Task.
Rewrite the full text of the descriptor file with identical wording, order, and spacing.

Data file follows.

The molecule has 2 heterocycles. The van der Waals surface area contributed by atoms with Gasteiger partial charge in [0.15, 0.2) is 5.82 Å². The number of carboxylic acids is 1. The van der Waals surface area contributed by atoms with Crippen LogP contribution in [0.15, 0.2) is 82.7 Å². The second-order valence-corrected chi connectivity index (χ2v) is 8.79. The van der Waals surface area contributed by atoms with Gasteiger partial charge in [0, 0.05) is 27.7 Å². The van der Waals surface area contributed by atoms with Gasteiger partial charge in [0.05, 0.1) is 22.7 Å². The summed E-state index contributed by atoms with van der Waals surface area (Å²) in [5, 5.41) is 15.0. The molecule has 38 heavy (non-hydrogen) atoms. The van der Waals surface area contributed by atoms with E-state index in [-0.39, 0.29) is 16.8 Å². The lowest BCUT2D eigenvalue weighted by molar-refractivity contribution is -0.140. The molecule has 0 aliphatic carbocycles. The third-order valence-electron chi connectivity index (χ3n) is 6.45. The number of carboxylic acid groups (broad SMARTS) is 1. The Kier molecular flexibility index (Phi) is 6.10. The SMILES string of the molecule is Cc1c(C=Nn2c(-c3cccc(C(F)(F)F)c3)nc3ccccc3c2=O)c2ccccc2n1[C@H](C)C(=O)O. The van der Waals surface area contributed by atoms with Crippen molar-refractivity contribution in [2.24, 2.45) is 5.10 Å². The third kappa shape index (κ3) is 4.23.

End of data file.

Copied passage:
The molecule has 2 heterocycles. The van der Waals surface area contributed by atoms with Gasteiger partial charge in [0.15, 0.2) is 5.82 Å². The number of carboxylic acids is 1. The van der Waals surface area contributed by atoms with Crippen LogP contribution in [0.15, 0.2) is 82.7 Å². The second-order valence-corrected chi connectivity index (χ2v) is 8.79. The van der Waals surface area contributed by atoms with Gasteiger partial charge in [0, 0.05) is 27.7 Å². The van der Waals surface area contributed by atoms with Gasteiger partial charge in [0.05, 0.1) is 22.7 Å². The summed E-state index contributed by atoms with van der Waals surface area (Å²) in [5, 5.41) is 15.0. The molecule has 38 heavy (non-hydrogen) atoms. The van der Waals surface area contributed by atoms with E-state index in [-0.39, 0.29) is 16.8 Å². The lowest BCUT2D eigenvalue weighted by molar-refractivity contribution is -0.140. The molecule has 0 aliphatic carbocycles. The third-order valence-electron chi connectivity index (χ3n) is 6.45. The number of carboxylic acid groups (broad SMARTS) is 1. The Kier molecular flexibility index (Phi) is 6.10. The SMILES string of the molecule is Cc1c(C=Nn2c(-c3cccc(C(F)(F)F)c3)nc3ccccc3c2=O)c2ccccc2n1[C@H](C)C(=O)O. The van der Waals surface area contributed by atoms with Crippen molar-refractivity contribution in [2.24, 2.45) is 5.10 Å². The third kappa shape index (κ3) is 4.23.